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Electro-Acupuncture Improves Survival and Migration of Transplanted Neural Stem Cells in Injured Spinal Cord in Rats

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This study investigated whether electro-acupuncture (EA) would improve the survival and migration of neural stem cells (NSCs) transplanted in injured spinal cord as well as the potential mechanisms. T10 spinal cord segments of 50 adult Sprague-Dawley (SD) rats were completely transected, and then NSCs were immediately transplanted into the transected site of the experimental animals, while control animals were sham operated without transplantation. Five days post-operation, electro-acupuncture treatment on GV9 (Zhiyang), GV6 (Jizhong), GV2 (Yaoshu) and GV1 (Changqiang) acupoints was applied for 14 days (EA+NSCs 14d) and 30 days (EA+NSCs 30d). ELISA and immunohistochemical staining were used to assess the content of neurotrophine-3 (NT-3) and the characteristics of transplanted NSCs. We found that the number of transplanted NSCs the survived in EA+NSCsl4d group was significantly increased as compared to that of the NSCs30d group (5825.20 ± 819.01 vs 4781.40 ± 500.49, P<0.05). Immunostaining indicated that some transplanted NSCs developed into microtubule association protein 2 (MAP2) positive cells and many of them developed into glial fibrillary acidic protein (GFAP) positive cells in the NSCs30d group. Further, the migration length of transplanted NSCs toward caudal tissue in the injured site was longer in the EA+NSCs30d group than that in NSCs30d group (5.98±0.79 mm vs 3.96±1.72 mm; P<0.05). Also NT-3 in injured spinal cord tissue was 23% increased in the EA+NSCs14d group. These results suggest that the combination of EA and NSCs improves the survival and migration of NSCs in injured spinal cord in rats.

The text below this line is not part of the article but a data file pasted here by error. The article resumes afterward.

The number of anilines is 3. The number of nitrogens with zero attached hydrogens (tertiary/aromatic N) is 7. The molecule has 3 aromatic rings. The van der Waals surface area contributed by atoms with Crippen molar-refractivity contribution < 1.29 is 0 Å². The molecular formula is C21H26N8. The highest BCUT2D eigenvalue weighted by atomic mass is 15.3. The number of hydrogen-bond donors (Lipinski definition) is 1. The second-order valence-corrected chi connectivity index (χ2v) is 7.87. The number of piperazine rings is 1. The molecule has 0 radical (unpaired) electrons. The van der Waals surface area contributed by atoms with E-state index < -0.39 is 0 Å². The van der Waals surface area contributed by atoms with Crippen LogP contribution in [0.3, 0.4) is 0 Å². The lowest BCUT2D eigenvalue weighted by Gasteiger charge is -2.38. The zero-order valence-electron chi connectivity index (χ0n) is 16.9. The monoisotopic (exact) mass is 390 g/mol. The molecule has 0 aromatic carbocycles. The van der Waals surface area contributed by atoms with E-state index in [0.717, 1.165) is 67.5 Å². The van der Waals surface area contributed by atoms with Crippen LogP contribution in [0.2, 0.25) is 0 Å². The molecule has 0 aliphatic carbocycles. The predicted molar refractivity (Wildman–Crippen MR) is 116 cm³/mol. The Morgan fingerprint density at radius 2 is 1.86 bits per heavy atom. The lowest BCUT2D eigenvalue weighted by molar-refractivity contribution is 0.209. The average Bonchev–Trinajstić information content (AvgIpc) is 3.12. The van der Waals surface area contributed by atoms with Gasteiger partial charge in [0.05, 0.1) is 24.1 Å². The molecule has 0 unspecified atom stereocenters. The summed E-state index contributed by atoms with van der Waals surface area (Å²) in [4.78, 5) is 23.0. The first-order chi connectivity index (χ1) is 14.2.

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Keywords: Electro-acupuncture; Nerotrophine-3; Neural stem cells; Spinal cord injury; Stem cell transplant; cell migratoiy orientation

Document Type: Research Article

Affiliations: 1: Division of Neuroscience, Department of Histology and Embryology, Zhongshan School of Medicine, Sun Yat-sen University, Guanzhou, China. 2: Department of Acupuncture of the 1st Affiliated Hospital, Sun Yat-sen University, Guanzhou, China. 3: Department of Psychiatry, Washington University School of Medicine, St Louis, Missouri, USA.

Publication date: January 1, 2008

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